Every ten years, the American Institute of Architects (the “AIA”) revises the standard AIA Contract Documents to account for developments in the construction industry and changes in the law. 2017 marks the latest AIA Contract document update, with the most recent revisions released this past April. Though the AIA has made significant changes in the past, the latest round seemingly brings no industry-shifting change. Nevertheless, in a business driven by contracts, it is imperative that contractors and subcontractors consistently review their agreements (whether new or old), as they should conform and change on a job-by-job basis. You can expect to see these changes in the new AIA documents, along with a number of others:
- Addressing Sustainability. The 2017 Contract Documents come with a new, 6-page Sustainable Project Exhibit, which addresses sustainability goals in construction and design, and which can be added to almost any AIA contract. The Exhibit requires the Contractor to follow a “Sustainability Plan” for the Project, intended to achieve the Project’s “Sustainable Goal.” This is monitored through certain “Sustainability Measures” determined in advance and through third-party certifications. Because of the simplicity of this new Exhibit and the ease of implementation, this Sustainable Project Exhibit should see significant use and contractors should expect to encounter it. These new exhibits, however, also create additional paths of liability.
- Streamlining Insurance. While the old AIA contracts dealt with insurance and bonds in the General Conditions, the revised versions address the topic in a separate exhibit (Exhibit A). This perhaps is the most significant formatting change from the 2007 Contract Documents. Exhibit A allows the Owner and the Contractor to customize the amount of insurance in addition to the types of coverage (such as delayed completion coverage). Despite this customization feature, Exhibit A imposes on the Owner by default the burden to maintain property insurance in an amount sufficient to cover the value of the entire Project.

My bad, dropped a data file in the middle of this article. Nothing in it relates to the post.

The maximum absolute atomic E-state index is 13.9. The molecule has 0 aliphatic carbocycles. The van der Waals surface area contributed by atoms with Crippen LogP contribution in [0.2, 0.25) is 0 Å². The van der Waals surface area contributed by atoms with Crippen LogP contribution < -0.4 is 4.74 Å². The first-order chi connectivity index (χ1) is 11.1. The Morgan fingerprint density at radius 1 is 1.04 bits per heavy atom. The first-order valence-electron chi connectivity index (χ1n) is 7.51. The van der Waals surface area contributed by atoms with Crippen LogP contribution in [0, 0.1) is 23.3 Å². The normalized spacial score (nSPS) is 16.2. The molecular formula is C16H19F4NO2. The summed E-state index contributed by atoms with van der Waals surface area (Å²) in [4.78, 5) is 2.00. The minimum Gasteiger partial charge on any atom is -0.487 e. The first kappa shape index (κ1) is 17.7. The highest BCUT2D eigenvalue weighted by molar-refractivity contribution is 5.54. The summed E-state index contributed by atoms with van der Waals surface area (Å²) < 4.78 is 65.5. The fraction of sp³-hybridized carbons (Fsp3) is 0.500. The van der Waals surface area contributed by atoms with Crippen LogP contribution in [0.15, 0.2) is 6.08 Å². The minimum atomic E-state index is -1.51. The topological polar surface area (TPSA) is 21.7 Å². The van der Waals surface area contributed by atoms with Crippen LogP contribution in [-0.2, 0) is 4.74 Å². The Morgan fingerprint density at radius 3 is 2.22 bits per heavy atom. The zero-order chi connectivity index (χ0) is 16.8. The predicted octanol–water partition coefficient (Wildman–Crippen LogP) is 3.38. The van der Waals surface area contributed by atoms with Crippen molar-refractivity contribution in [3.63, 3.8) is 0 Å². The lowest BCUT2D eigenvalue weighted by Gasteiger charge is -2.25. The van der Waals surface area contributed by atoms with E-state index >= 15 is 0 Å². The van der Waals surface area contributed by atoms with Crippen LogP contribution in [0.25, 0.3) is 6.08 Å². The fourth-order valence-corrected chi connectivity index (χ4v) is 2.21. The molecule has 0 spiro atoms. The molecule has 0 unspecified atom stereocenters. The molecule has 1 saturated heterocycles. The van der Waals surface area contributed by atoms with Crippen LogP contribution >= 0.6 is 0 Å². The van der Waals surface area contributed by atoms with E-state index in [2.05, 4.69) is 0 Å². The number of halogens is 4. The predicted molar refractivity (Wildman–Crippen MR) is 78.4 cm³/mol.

- Requiring Indemnity for Lien Claims. A201 has been revised to include a new section—§ 9.6.8—which requires the Contractor to indemnify the Owner for all losses and expenses (including attorneys’ fees) for any lien claim by a lower-tiered contractor after the Owner has fulfilled its payment obligations. While owners often amended the previous A201 (or A101) to impose similar obligations on contractors, this indemnity now automatically applies by virtue of the update. Contractors should acknowledge this provision and recognize the importance of preserving their subcontractors’ pass-through claims, as well as ensuring that their subcontractors provide that same indemnity up the chain. This provision also must be examined in conjunction with the law of the jurisdiction that applies to the contract, as it may have to be changed.
- Allowing for Early Retainage Release / Excluding Items from Retainage. The revisions include a full section (§5.1.7 in A101 and §11.1.8 in A401) dedicated to retainage, which the old versions previously did not. This section contains room for the parties to add their own terms regarding the reduction and limitation of retainage, as well as the opportunity to carve out certain items not subject to retainage. Though contractors may find certain use for this section, the section is likely to be of most value to an early-project subcontractor who has the foresight to negotiate an early release of retainage.
These highlights above are just a few of the changes in the new AIA Contract Documents, and, as attorneys, we could not close this article without emphasizing the need to review the new documents (and the need to thoroughly review any and all of the contracts that you plan to enter). As the 2017 Contract Documents begin getting used, we will soon see their impact, how they are handled in practice, and how the courts or arbitrators interpret them.
Watch out for these new 2017 Contract Documents and be sure to read your contracts.